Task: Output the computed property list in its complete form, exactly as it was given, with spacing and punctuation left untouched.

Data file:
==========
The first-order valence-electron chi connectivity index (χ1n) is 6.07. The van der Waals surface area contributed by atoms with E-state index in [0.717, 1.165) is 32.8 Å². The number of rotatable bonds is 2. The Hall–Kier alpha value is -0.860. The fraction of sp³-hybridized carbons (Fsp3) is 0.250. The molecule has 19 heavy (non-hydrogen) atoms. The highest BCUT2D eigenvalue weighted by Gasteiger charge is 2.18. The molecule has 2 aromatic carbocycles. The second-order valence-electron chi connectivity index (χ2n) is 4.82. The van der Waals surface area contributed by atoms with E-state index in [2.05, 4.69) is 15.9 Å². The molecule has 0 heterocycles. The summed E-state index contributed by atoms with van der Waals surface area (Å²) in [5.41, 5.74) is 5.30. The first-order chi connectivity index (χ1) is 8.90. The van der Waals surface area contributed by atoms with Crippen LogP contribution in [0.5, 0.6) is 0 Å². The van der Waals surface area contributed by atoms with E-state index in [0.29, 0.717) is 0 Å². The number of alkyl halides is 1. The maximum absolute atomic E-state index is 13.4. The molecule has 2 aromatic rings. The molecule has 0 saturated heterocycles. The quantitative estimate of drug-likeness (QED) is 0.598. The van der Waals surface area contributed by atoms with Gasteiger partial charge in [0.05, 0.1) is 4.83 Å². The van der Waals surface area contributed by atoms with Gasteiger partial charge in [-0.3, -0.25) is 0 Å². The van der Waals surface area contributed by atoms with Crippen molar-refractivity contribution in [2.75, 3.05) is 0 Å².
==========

The first-order valence-electron chi connectivity index (χ1n) is 6.07. The van der Waals surface area contributed by atoms with E-state index in [0.717, 1.165) is 32.8 Å². The number of rotatable bonds is 2. The Hall–Kier alpha value is -0.860. The fraction of sp³-hybridized carbons (Fsp3) is 0.250. The molecule has 19 heavy (non-hydrogen) atoms. The highest BCUT2D eigenvalue weighted by Gasteiger charge is 2.18. The molecule has 2 aromatic carbocycles. The second-order valence-electron chi connectivity index (χ2n) is 4.82. The van der Waals surface area contributed by atoms with E-state index in [2.05, 4.69) is 15.9 Å². The molecule has 0 heterocycles. The summed E-state index contributed by atoms with van der Waals surface area (Å²) in [5.41, 5.74) is 5.30. The first-order chi connectivity index (χ1) is 8.90. The van der Waals surface area contributed by atoms with Crippen LogP contribution in [0.5, 0.6) is 0 Å². The van der Waals surface area contributed by atoms with E-state index in [0.29, 0.717) is 0 Å². The number of alkyl halides is 1. The maximum absolute atomic E-state index is 13.4. The molecule has 2 aromatic rings. The molecule has 0 saturated heterocycles. The quantitative estimate of drug-likeness (QED) is 0.598. The van der Waals surface area contributed by atoms with Gasteiger partial charge in [0.05, 0.1) is 4.83 Å². The van der Waals surface area contributed by atoms with Gasteiger partial charge in [-0.3, -0.25) is 0 Å². The van der Waals surface area contributed by atoms with Crippen molar-refractivity contribution in [2.75, 3.05) is 0 Å².